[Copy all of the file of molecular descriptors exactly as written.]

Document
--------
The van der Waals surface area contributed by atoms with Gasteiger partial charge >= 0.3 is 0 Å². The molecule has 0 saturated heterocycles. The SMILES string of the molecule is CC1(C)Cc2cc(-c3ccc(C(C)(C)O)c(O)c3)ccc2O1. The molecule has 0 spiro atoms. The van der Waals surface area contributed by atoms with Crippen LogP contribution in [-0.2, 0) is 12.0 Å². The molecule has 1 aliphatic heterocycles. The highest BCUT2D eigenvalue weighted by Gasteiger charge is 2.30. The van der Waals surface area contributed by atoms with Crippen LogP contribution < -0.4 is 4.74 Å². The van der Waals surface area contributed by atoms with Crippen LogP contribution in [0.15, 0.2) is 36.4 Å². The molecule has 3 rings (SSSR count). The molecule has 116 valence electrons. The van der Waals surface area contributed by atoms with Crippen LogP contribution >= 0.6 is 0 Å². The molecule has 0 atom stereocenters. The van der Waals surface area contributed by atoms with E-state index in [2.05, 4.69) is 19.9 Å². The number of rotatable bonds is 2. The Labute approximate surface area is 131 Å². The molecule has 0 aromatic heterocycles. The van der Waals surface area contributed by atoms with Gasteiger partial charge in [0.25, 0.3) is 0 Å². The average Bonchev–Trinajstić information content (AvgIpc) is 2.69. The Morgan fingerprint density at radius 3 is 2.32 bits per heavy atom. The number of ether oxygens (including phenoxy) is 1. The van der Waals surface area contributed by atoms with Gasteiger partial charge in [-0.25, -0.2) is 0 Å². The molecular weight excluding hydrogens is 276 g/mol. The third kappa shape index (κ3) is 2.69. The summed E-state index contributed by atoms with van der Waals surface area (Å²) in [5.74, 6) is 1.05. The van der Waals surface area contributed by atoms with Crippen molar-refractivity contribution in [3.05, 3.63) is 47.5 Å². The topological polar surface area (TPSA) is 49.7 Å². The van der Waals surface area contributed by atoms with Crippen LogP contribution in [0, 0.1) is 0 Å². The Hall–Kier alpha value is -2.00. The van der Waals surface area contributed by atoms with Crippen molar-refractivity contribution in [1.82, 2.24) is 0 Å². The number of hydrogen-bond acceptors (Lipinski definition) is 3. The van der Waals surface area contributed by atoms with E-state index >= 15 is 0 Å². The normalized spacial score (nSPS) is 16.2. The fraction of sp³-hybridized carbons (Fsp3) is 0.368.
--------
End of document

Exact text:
The van der Waals surface area contributed by atoms with Gasteiger partial charge >= 0.3 is 0 Å². The molecule has 0 saturated heterocycles. The SMILES string of the molecule is CC1(C)Cc2cc(-c3ccc(C(C)(C)O)c(O)c3)ccc2O1. The molecule has 0 spiro atoms. The van der Waals surface area contributed by atoms with Crippen LogP contribution in [-0.2, 0) is 12.0 Å². The molecule has 1 aliphatic heterocycles. The highest BCUT2D eigenvalue weighted by Gasteiger charge is 2.30. The van der Waals surface area contributed by atoms with Crippen LogP contribution < -0.4 is 4.74 Å². The van der Waals surface area contributed by atoms with Crippen LogP contribution in [0.15, 0.2) is 36.4 Å². The molecule has 3 rings (SSSR count). The molecule has 116 valence electrons. The van der Waals surface area contributed by atoms with Crippen LogP contribution >= 0.6 is 0 Å². The molecule has 0 atom stereocenters. The van der Waals surface area contributed by atoms with E-state index in [2.05, 4.69) is 19.9 Å². The number of rotatable bonds is 2. The Labute approximate surface area is 131 Å². The molecule has 0 aromatic heterocycles. The van der Waals surface area contributed by atoms with Gasteiger partial charge in [0.25, 0.3) is 0 Å². The average Bonchev–Trinajstić information content (AvgIpc) is 2.69. The Morgan fingerprint density at radius 3 is 2.32 bits per heavy atom. The number of ether oxygens (including phenoxy) is 1. The van der Waals surface area contributed by atoms with Gasteiger partial charge in [-0.25, -0.2) is 0 Å². The molecular weight excluding hydrogens is 276 g/mol. The third kappa shape index (κ3) is 2.69. The summed E-state index contributed by atoms with van der Waals surface area (Å²) in [5.74, 6) is 1.05. The van der Waals surface area contributed by atoms with Crippen molar-refractivity contribution in [3.05, 3.63) is 47.5 Å². The topological polar surface area (TPSA) is 49.7 Å². The van der Waals surface area contributed by atoms with Crippen LogP contribution in [0, 0.1) is 0 Å². The Hall–Kier alpha value is -2.00. The van der Waals surface area contributed by atoms with Crippen molar-refractivity contribution in [1.82, 2.24) is 0 Å². The number of hydrogen-bond acceptors (Lipinski definition) is 3. The van der Waals surface area contributed by atoms with E-state index >= 15 is 0 Å². The normalized spacial score (nSPS) is 16.2. The fraction of sp³-hybridized carbons (Fsp3) is 0.368.